People today have access to an overwhelming array of fonts, and many people fashion themselves a graphic designer of sorts, with opinions on the viability of certain fonts. As the hilarious sketch from Saturday Night Live shows, people are pretty well schooled on the idea that some fonts, like Papyrus or Comic Sans, are bad and should be banned. But is there more to the story? Douglas Thomas, who wrote a new book called Never Use Futura, thinks people are missing the bigger picture.

Thomas explores the history of Futura, and argues that Futura, like many fonts, gets a bad rap because of negative conversation. He told Huffington Post that he chose the title of his book into order to start a provocative conversation. It all starts with teaching laymen the most important thing in design: why they should use a typeface, rather than why they shouldn’t.

The full title of the book is actually Never Use Futura Unless You Are … followed by a surprising list of brands and people who actually do use the font and use it well. This includes such luminaries as Nike and Vanity Fair, and businesses as big as Fox News, Forever 21 and In-N-Out Burger. Today, Kate Spade, Vogue and Wes Anderson all remain fans of Futura.

Thomas suggests that in some sense, designers promote an anti-Futura stance because they’d prefer to see the font underused, so that they continue to use it for impact projects. Thomas points out that this is especially true of Futura, which “started out as this avant-garde idea. It was linked with some of the newest, most cutting-edge ideas in Europe.”

Futura was designed by Paul Renner, noted German Bauhaus designer. He hoped to reflect the optimistic modernism of the time, which was linked with a belief in the boundless future of humankind. The early connotations of future was that of revolution, democratization, equality and sometimes socialism. This meant that when Vanity Fair adopted Futura in 1929, they faced criticism from those who associated the font with rapidly shifting cultural mores.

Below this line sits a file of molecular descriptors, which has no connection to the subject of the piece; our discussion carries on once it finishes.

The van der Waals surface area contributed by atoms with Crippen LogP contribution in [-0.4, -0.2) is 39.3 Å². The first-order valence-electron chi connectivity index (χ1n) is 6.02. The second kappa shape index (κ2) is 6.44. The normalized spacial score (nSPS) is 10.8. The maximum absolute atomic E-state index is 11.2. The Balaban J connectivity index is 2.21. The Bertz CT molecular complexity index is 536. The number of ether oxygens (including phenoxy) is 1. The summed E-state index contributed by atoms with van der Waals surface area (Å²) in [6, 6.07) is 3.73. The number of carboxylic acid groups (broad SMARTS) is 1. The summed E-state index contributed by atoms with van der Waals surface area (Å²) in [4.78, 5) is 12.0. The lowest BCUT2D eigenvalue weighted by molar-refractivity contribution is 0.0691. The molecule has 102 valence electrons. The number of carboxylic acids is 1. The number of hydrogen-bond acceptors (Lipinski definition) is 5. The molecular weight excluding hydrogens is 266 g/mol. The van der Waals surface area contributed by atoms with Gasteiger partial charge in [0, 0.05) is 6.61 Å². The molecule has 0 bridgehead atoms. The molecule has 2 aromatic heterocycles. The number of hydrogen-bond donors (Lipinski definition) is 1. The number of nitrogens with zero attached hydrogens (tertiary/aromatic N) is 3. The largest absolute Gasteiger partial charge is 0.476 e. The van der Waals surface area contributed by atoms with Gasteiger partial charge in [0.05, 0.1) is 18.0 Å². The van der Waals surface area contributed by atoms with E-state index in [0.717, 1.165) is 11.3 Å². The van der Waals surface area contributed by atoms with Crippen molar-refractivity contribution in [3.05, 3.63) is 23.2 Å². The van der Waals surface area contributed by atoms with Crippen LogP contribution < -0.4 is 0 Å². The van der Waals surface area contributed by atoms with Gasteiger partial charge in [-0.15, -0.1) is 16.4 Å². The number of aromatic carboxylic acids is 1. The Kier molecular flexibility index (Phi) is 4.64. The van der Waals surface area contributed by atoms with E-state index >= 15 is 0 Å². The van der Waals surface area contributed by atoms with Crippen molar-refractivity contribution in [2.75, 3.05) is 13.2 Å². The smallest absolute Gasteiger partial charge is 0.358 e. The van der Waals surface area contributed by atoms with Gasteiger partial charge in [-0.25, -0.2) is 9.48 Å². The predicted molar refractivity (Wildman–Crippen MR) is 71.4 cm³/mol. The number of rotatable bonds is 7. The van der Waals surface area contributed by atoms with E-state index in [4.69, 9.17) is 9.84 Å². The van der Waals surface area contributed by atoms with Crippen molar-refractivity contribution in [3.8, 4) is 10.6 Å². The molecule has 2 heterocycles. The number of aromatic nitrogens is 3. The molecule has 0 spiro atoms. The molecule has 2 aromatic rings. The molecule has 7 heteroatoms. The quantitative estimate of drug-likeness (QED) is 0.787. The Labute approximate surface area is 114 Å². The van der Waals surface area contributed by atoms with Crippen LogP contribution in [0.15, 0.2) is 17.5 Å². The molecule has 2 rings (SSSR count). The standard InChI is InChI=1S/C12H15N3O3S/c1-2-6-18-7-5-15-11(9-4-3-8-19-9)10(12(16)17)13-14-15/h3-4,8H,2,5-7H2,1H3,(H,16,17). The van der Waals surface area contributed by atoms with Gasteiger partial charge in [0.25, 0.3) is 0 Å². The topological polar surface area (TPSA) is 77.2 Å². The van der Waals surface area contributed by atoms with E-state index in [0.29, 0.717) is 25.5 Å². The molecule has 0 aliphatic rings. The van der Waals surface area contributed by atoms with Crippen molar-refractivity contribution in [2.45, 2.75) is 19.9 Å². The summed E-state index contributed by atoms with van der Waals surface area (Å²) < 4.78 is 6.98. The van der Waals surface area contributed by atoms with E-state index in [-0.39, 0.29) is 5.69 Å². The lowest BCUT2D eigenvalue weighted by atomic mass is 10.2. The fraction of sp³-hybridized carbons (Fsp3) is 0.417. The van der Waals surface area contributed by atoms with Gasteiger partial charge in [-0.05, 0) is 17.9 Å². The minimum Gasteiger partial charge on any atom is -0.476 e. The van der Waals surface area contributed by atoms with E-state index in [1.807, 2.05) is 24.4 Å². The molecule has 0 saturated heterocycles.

However, over time, everyone adopted Futura, changing the way it was perceived. This radically altered what had previously been a radical font, draining it of its symbolic power. Thomas said the practical effect of font overuse results in graphic design schools and firms constantly searching for new fonts that aren’t already associated with themes and movements. There is an endless search for something original.

Thomas still doesn’t rule out use of Futura by regular people. He just thinks people should begin to be more thoughtful in why and how to use specific fonts. Thinking about the impact on the viewer of specific font choices is the end goal. Thomas noted that with Comic Sans, people convey the exact wrong tone when they use it for professional correspondence or communication.

“It just seems both completely inappropriate and maybe showing a lack of judgment, the same way we’d judge someone if they stepped out of their house naked. Maybe we’re all fine with people choosing how we want to dress, but there are,” Thomas said, “times and places for things.”

Thomas also says that Comic Sans itself is not inherently evil. It can work if it’s used in narrow contexts, like in a comic book.

Ultimately, all fonts have a purpose. Thomas told HuffPost that “every typeface has its own voice, speaks in its own language.Once you understand what that language is, you can use it in exceptionally insightful and beautiful ways.”